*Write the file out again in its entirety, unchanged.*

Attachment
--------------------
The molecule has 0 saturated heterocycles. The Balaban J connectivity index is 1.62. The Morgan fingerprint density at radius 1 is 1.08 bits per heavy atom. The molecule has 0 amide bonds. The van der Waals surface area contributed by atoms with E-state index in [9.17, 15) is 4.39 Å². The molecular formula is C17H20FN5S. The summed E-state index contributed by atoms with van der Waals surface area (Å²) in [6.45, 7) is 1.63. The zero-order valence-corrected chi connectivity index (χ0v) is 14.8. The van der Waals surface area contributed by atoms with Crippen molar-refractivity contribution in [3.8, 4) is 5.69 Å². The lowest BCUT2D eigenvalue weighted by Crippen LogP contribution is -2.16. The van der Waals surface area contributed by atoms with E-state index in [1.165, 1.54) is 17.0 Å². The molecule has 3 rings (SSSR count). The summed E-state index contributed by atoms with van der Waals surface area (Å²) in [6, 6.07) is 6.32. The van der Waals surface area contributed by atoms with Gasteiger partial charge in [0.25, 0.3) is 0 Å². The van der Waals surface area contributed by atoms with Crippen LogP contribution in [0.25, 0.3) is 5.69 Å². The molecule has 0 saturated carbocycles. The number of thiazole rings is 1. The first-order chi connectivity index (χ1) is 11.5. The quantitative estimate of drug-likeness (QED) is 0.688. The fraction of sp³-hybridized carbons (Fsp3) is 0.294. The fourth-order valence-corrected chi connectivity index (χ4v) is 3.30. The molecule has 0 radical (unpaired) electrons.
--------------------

The molecule has 0 saturated heterocycles. The Balaban J connectivity index is 1.62. The Morgan fingerprint density at radius 1 is 1.08 bits per heavy atom. The molecule has 0 amide bonds. The van der Waals surface area contributed by atoms with E-state index in [9.17, 15) is 4.39 Å². The molecular formula is C17H20FN5S. The summed E-state index contributed by atoms with van der Waals surface area (Å²) in [6.45, 7) is 1.63. The zero-order valence-corrected chi connectivity index (χ0v) is 14.8. The van der Waals surface area contributed by atoms with Crippen molar-refractivity contribution in [3.8, 4) is 5.69 Å². The lowest BCUT2D eigenvalue weighted by Crippen LogP contribution is -2.16. The van der Waals surface area contributed by atoms with E-state index in [1.165, 1.54) is 17.0 Å². The molecule has 3 rings (SSSR count). The summed E-state index contributed by atoms with van der Waals surface area (Å²) in [6, 6.07) is 6.32. The van der Waals surface area contributed by atoms with Gasteiger partial charge in [0.25, 0.3) is 0 Å². The van der Waals surface area contributed by atoms with Crippen LogP contribution in [0.25, 0.3) is 5.69 Å². The molecule has 0 saturated carbocycles. The number of thiazole rings is 1. The first-order chi connectivity index (χ1) is 11.5. The quantitative estimate of drug-likeness (QED) is 0.688. The fraction of sp³-hybridized carbons (Fsp3) is 0.294. The fourth-order valence-corrected chi connectivity index (χ4v) is 3.30. The molecule has 0 radical (unpaired) electrons.